Flipping Learning!: Challenges in Deploying Online Resources to Flipped Learning in Higher Education

Flipping Learning!: Challenges in Deploying Online Resources to Flipped Learning in Higher Education

Muriel Wells (Deakin University, Australia) and Charlotte Holland (Dublin City University, Ireland)
Copyright: © 2017 |Pages: 19
DOI: 10.4018/978-1-5225-0783-3.ch002
OnDemand PDF Download:
No Current Special Offers


Recently, there has been considerable interest in deploying the concept of the Flipped Classroom within higher education - a blended mode of learning which typically deploys online resources to provide more focused learning opportunities for learners at home, with lecture-time re-oriented to facilitate discussion and collaborative learning approaches. Much has been written about the success of particular online social media technologies such as wikis, podcasts and blogging sites in supporting open, distributed and situated learning, within active eco-learning systems such as Personal Learning Environments (PLEs) and online communities of learning in higher education. This chapter presents a meta level review of emerging and emergent challenges of integrating online resources to flip the learning in higher education. The recommendations call for the reorientation of prevailing learner, educator and institutional cultures and contexts so that learner centred, autonomous, flexible learning experiences can be facilitated when flipping learning within higher education.
Chapter Preview


The Flipped Classroom is a blended model of learning that essentially reverses what would traditionally be considered classwork and homework. Therefore, lectures that used to occur in face-to-face settings can instead be accessed through online technologies at home, and face-to-face class-time can be used for discussion, problem-solving and collaborative work. This flipped form of learning can support a myriad of pedagogic approaches within web-enabled learning eco-systems, particularly where participatory, social technologies are harnessed to support and transform the learning experiences. In this regard, online resources (such as: social networking sites, wikis, blogging sites or micro-blogging facilities) are being used to support open, distributed and situated ecologies of learning such as Personal Learning Environments (PLEs) or online communities of learning in higher education (Schroeder, Minocha & Schneider, 2010; Carroll, Diaz, Meiklejohn, Newcomb & Adkins, 2013; Su & Beaumont, 2010; Greener, 2009; Glassmann & Kang, 2011).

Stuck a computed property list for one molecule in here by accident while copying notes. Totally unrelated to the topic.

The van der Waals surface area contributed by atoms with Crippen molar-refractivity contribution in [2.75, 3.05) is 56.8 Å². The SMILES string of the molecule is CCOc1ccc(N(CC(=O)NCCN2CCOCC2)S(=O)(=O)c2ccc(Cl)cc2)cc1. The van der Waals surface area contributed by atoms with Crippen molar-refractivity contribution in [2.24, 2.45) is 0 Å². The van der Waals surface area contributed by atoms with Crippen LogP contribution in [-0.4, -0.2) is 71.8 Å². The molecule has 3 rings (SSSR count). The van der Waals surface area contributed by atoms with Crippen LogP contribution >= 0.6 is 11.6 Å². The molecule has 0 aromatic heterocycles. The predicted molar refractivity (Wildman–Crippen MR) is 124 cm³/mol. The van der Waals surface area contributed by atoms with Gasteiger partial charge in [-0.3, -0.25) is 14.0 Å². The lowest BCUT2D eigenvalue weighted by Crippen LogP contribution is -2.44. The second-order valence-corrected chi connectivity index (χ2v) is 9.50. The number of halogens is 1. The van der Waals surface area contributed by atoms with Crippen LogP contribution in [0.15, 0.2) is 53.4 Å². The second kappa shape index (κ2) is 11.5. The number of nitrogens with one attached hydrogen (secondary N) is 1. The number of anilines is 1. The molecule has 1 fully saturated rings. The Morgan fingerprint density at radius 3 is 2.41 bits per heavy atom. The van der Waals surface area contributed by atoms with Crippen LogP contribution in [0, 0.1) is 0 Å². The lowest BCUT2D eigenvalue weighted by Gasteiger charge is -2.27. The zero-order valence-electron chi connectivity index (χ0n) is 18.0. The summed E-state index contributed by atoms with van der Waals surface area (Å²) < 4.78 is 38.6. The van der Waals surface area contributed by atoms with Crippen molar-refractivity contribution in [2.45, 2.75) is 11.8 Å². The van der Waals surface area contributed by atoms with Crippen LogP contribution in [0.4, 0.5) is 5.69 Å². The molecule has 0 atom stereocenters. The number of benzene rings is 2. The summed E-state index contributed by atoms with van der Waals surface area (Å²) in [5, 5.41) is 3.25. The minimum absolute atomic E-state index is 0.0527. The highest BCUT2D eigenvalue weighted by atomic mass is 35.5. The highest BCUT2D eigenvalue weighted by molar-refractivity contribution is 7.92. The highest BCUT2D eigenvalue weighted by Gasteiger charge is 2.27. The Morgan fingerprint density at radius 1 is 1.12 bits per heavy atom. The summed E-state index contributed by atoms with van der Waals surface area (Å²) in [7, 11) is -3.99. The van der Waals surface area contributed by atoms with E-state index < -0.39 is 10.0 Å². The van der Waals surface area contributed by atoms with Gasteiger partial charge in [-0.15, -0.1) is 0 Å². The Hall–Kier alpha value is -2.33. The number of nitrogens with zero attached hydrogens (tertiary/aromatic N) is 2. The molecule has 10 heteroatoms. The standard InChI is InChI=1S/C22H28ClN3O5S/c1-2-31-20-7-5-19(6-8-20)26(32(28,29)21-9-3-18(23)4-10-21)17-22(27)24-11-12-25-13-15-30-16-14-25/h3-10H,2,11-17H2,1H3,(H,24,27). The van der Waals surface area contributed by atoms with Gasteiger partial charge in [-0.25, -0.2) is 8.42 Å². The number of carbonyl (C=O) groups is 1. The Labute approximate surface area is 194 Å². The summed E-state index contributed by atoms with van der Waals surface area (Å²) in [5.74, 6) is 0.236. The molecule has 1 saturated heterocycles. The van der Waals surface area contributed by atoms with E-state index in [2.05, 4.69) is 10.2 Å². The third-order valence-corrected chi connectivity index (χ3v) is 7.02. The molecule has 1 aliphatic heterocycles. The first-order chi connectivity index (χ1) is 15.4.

PLEs can be perceived as a suite of social media tools that allows the individual learner to source, organise, create and/ or share resources, viewpoints or learning experiences or as an emancipatory pedagogic framework that enables learners to exercise greater control of, and take greater responsibility for, their own learning (Häkkinen & Hämäläinen, 2012; Dabbagh & Kitsantas, 2012). Online communities of learning offer opportunities for learners and educators to communicate, interact and share perspectives, resources, experiences and/or expertise; and thus to engage in the co-construction of knowledge and become more informed critics of published works of their peers and others. As such, online learning communities have the potential to liberate learning from the constraints of singularity of context, convergence of perspectives and over-reliance on educator created resources and educator expertise. Online resources, including Web 2.0 and social media sites, can be used within PLEs and online learning communities to enable learners and educators co-create and publish content, connect and cultivate relationships with people (Greenhow, Robelia & Hughes 2009), communicate ideas, and collaborate with others within or beyond the existing community of learners (as highlighted by Redecker, Ala-Mutka & Punie, 2010).

Complete Chapter List

Search this Book: